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A Review of Laravel Valet

A while back, Chrome 63 forced all .dev domains to be HTTPS. As a result, I found myself unable to view my local development websites on Chrome. Even though I have been happy with Chrome lately (it’s a resource hog) it’s still my go-to web development browser.

My local WordPress development environment was powered by DesktopServer, and changing the top level domain involved changing a core configuration file. It wasn’t very hard, but it did lead me to try out other local development environments, just in case something like this happened again.

My criteria for a local dev environment was this:

  1. Lightweight. I preferred not to use Virtual Box as a dependency, so as not to take up too much disk space. Also, it would be nice if I didn’t have to wait a while for it to start up.
  2. Flexible. I actually did not want to bundle the dev environment with my project. The projects I work on vary in folder structure, so I wanted to make sure they all can fit inside this environment. Also, I wanted the option of changing top level domains.
  3. Relatively low cost. I’m open to paying for an app, but given the number of free alternatives out there, I was mainly looking at open source projects.

After checking out a few different reviews, I decided to try out Laravel Valet since it looked like it fit my criteria. Note: Valet is Mac only, so don’t try this at home with a Windows machine!

Installation

Installation for Valet was fairly straightforward, but not without its snags. I used Homebrew to install Valet and its dependencies including PHP 7.1 and MySQL. After I ran the final valet install command, I found that I was unable to ping foobar.test as described in the docs.

Some searching led me to a thread to try this:

valet uninstall
valet install
valet forget
brew services restart dnsmasq
brew services restart nginx
brew services restart php71

After that, I was able to ping foobar.test. Thankfully, I don’t need to do this every time I start my computer.

Serving Sites

Serving site with Laravel was delightfully easy. There are two commands, valet park and valet link. valet park lets you register a working directory, and any directory created in that folder will be its own domain. For example, if I run valet park in my ~/Sites directory, I can then install WordPress in the ~/Sites/mysite/ directory and view it at http://mysite.test.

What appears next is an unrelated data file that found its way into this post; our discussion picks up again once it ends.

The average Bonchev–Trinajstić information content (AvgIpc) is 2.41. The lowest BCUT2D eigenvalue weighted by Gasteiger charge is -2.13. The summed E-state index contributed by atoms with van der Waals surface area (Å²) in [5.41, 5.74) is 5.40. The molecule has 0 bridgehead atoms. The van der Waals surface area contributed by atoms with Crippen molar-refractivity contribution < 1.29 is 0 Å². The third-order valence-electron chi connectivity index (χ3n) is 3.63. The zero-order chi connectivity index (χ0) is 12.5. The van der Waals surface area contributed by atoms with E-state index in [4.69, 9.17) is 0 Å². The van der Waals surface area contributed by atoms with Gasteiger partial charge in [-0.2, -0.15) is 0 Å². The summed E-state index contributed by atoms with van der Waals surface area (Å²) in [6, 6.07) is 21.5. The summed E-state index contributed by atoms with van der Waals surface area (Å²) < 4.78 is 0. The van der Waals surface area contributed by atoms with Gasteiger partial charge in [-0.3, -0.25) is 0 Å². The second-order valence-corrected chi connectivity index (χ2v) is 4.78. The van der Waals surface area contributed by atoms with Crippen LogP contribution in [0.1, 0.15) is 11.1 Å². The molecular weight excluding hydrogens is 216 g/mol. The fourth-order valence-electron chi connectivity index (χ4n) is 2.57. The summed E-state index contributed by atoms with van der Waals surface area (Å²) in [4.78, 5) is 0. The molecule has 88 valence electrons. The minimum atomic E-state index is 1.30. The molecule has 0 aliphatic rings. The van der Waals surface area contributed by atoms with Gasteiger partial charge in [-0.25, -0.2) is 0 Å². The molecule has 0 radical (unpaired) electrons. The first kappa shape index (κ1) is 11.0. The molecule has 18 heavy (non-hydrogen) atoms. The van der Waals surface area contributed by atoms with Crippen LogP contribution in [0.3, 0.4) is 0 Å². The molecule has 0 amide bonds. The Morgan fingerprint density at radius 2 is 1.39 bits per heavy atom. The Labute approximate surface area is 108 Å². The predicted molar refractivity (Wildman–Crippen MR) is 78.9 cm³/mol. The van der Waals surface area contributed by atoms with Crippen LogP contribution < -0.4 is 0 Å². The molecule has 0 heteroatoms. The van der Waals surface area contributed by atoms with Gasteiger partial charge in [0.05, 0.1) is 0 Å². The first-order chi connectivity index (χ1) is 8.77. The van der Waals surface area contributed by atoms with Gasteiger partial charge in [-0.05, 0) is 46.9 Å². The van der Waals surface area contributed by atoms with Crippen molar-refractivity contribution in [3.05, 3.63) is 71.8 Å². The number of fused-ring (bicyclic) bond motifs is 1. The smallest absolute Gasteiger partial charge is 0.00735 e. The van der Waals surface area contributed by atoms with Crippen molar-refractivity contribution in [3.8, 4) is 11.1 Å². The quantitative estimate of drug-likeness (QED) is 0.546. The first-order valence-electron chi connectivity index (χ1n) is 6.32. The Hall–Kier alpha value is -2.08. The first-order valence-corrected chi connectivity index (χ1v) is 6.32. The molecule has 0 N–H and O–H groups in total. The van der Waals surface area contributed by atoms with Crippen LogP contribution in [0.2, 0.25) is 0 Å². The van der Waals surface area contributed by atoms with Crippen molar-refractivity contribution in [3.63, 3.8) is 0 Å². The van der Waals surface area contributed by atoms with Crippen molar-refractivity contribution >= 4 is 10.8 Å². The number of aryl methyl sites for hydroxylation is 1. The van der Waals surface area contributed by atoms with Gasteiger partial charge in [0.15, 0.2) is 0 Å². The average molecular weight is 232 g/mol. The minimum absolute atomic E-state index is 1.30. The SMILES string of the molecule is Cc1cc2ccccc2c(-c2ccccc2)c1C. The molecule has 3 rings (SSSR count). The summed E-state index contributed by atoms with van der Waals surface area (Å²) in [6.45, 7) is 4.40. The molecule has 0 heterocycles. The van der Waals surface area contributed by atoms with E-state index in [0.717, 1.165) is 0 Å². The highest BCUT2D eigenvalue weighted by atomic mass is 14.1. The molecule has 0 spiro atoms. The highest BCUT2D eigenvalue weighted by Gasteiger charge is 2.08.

valet link allows me to link a specific folder, say ~/Sites/anothersite/web/ as the root directory for a development domain. I can then run valet link testsite to have it run on http://testsite.test.

Customization

Valet was built for the Laravel framework, but out of the box it supports a good number of PHP frameworks and CMSes. It also allows you to serve unsupported frameworks and applications with special considerations by using custom Valet drivers.

By default Valet uses the .test domain. I can easily change that to app by running valet domain app. There is no need to change folder structures or folder names. This ensures that Chrome will never block your local site!

Finally, it was also easy to serve a local site over HTTPS by running valet secure mysite. Both Chrome and Safari seemed satisfied with the generated SSL certificate, but Firefox still flagged it as insecure.

What I Liked

Valet met my criteria for a local development environment: it was flexible, lightweight, and free. I was able to easily configure certain global settings without having to rename folders. The installation was fairly straightforward, and the docs were pretty easy to follow.

What I Didn’t Like

Valet uses the command line, which for some people is a dealbreaker. I didn’t necessarily mind that, but I’ll admit sometimes it was hard to tell if services were up and running. While the use of Homebrew made installation simpler, I didn’t like how I was pretty much on my own if a Homebrew install failed.

There were two minor annoyances that weren’t exactly Valet’s fault. First, I installed MySQL via Homebrew, and I found that sometimes my sites would lose connection to the database. I’m not sure why that is, and it didn’t happen often enough for me to investigate it further. Second, I use BrowserSync with my gulp setup. With Valet, BrowserSync doesn’t work, and I haven’t spent the time to figure out why it wasn’t working.

Verdict

Would I use Valet for local development? Yes, I’m still using it! Although with the release of DesktopServer 3.8.4, browsers forcing SSL on .dev domain is no longer an issue. Since I’ve had less issues with DesktopServer, I think I might use the two in conjunction. I will host the majority of my local sites on DesktopServer. For sites that are too complex for DesktopServer, I can easily switch over to Valet and serve it there instead.

Have you used Valet? How do you like it?

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